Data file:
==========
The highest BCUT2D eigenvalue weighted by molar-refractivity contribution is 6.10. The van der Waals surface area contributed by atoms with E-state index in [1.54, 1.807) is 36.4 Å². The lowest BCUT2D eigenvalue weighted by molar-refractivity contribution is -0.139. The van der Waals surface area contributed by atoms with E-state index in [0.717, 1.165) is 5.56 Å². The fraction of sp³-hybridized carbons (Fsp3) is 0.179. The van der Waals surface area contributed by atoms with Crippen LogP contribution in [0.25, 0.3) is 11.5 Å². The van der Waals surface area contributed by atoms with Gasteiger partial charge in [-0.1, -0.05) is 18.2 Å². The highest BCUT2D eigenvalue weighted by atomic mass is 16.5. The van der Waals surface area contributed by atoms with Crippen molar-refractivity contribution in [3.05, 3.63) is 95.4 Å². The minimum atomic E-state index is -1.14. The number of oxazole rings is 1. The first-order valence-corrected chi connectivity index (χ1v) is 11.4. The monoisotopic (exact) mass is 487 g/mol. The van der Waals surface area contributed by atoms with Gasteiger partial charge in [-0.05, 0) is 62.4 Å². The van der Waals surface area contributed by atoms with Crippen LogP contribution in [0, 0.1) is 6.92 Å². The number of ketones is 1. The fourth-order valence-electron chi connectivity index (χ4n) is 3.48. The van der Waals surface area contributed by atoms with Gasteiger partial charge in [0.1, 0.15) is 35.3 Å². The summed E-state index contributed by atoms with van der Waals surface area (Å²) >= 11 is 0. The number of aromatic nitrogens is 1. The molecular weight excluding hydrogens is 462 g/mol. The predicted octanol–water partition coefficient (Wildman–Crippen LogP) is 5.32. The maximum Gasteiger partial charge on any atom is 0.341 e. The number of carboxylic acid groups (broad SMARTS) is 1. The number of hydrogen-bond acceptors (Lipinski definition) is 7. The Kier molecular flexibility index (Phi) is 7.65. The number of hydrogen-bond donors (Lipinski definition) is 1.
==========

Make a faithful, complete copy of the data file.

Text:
The highest BCUT2D eigenvalue weighted by molar-refractivity contribution is 6.10. The van der Waals surface area contributed by atoms with E-state index in [1.54, 1.807) is 36.4 Å². The lowest BCUT2D eigenvalue weighted by molar-refractivity contribution is -0.139. The van der Waals surface area contributed by atoms with E-state index in [0.717, 1.165) is 5.56 Å². The fraction of sp³-hybridized carbons (Fsp3) is 0.179. The van der Waals surface area contributed by atoms with Crippen LogP contribution in [0.25, 0.3) is 11.5 Å². The van der Waals surface area contributed by atoms with Gasteiger partial charge in [-0.1, -0.05) is 18.2 Å². The highest BCUT2D eigenvalue weighted by atomic mass is 16.5. The van der Waals surface area contributed by atoms with Crippen molar-refractivity contribution in [3.05, 3.63) is 95.4 Å². The minimum atomic E-state index is -1.14. The number of oxazole rings is 1. The first-order valence-corrected chi connectivity index (χ1v) is 11.4. The monoisotopic (exact) mass is 487 g/mol. The van der Waals surface area contributed by atoms with Gasteiger partial charge in [-0.05, 0) is 62.4 Å². The van der Waals surface area contributed by atoms with Crippen LogP contribution in [0, 0.1) is 6.92 Å². The number of ketones is 1. The fourth-order valence-electron chi connectivity index (χ4n) is 3.48. The van der Waals surface area contributed by atoms with Gasteiger partial charge in [0.1, 0.15) is 35.3 Å². The summed E-state index contributed by atoms with van der Waals surface area (Å²) >= 11 is 0. The number of aromatic nitrogens is 1. The molecular weight excluding hydrogens is 462 g/mol. The predicted octanol–water partition coefficient (Wildman–Crippen LogP) is 5.32. The maximum Gasteiger partial charge on any atom is 0.341 e. The number of carboxylic acid groups (broad SMARTS) is 1. The number of hydrogen-bond acceptors (Lipinski definition) is 7. The Kier molecular flexibility index (Phi) is 7.65. The number of hydrogen-bond donors (Lipinski definition) is 1.